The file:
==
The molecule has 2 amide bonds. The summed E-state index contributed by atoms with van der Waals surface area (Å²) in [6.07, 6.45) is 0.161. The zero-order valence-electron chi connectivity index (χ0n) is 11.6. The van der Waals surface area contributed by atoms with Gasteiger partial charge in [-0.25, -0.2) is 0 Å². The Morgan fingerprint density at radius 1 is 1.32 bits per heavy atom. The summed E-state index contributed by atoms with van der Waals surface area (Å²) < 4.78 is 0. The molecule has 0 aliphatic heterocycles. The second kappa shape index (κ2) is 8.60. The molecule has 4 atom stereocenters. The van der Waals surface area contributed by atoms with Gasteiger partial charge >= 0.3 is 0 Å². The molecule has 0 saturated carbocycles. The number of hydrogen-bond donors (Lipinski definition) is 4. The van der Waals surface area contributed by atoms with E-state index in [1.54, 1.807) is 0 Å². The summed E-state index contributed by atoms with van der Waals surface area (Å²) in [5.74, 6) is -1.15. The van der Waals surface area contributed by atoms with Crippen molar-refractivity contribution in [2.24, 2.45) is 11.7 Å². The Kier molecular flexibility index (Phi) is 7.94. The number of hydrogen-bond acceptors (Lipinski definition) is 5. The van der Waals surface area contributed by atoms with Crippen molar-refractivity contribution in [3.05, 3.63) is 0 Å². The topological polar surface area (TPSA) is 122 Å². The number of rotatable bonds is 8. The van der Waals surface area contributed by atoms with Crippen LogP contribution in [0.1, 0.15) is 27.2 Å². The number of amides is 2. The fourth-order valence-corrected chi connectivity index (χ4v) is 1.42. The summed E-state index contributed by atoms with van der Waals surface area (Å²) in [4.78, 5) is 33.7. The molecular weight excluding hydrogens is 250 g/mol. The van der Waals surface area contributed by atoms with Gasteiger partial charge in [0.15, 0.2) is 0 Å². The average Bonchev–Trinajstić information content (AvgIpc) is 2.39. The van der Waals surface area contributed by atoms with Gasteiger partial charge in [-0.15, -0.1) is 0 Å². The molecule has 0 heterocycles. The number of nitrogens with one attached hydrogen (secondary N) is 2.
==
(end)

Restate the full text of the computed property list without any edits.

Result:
The molecule has 2 amide bonds. The summed E-state index contributed by atoms with van der Waals surface area (Å²) in [6.07, 6.45) is 0.161. The zero-order valence-electron chi connectivity index (χ0n) is 11.6. The van der Waals surface area contributed by atoms with Gasteiger partial charge in [-0.25, -0.2) is 0 Å². The Morgan fingerprint density at radius 1 is 1.32 bits per heavy atom. The summed E-state index contributed by atoms with van der Waals surface area (Å²) < 4.78 is 0. The molecule has 0 aliphatic heterocycles. The second kappa shape index (κ2) is 8.60. The molecule has 4 atom stereocenters. The van der Waals surface area contributed by atoms with Gasteiger partial charge >= 0.3 is 0 Å². The molecule has 0 saturated carbocycles. The number of hydrogen-bond donors (Lipinski definition) is 4. The van der Waals surface area contributed by atoms with E-state index in [1.54, 1.807) is 0 Å². The summed E-state index contributed by atoms with van der Waals surface area (Å²) in [5.74, 6) is -1.15. The van der Waals surface area contributed by atoms with Crippen molar-refractivity contribution in [2.24, 2.45) is 11.7 Å². The Kier molecular flexibility index (Phi) is 7.94. The number of hydrogen-bond acceptors (Lipinski definition) is 5. The van der Waals surface area contributed by atoms with Crippen molar-refractivity contribution in [3.05, 3.63) is 0 Å². The topological polar surface area (TPSA) is 122 Å². The number of rotatable bonds is 8. The van der Waals surface area contributed by atoms with Crippen LogP contribution in [0.1, 0.15) is 27.2 Å². The number of amides is 2. The fourth-order valence-corrected chi connectivity index (χ4v) is 1.42. The summed E-state index contributed by atoms with van der Waals surface area (Å²) in [4.78, 5) is 33.7. The molecular weight excluding hydrogens is 250 g/mol. The van der Waals surface area contributed by atoms with Gasteiger partial charge in [0.15, 0.2) is 0 Å². The average Bonchev–Trinajstić information content (AvgIpc) is 2.39. The van der Waals surface area contributed by atoms with Gasteiger partial charge in [-0.15, -0.1) is 0 Å². The molecule has 0 heterocycles. The number of nitrogens with one attached hydrogen (secondary N) is 2.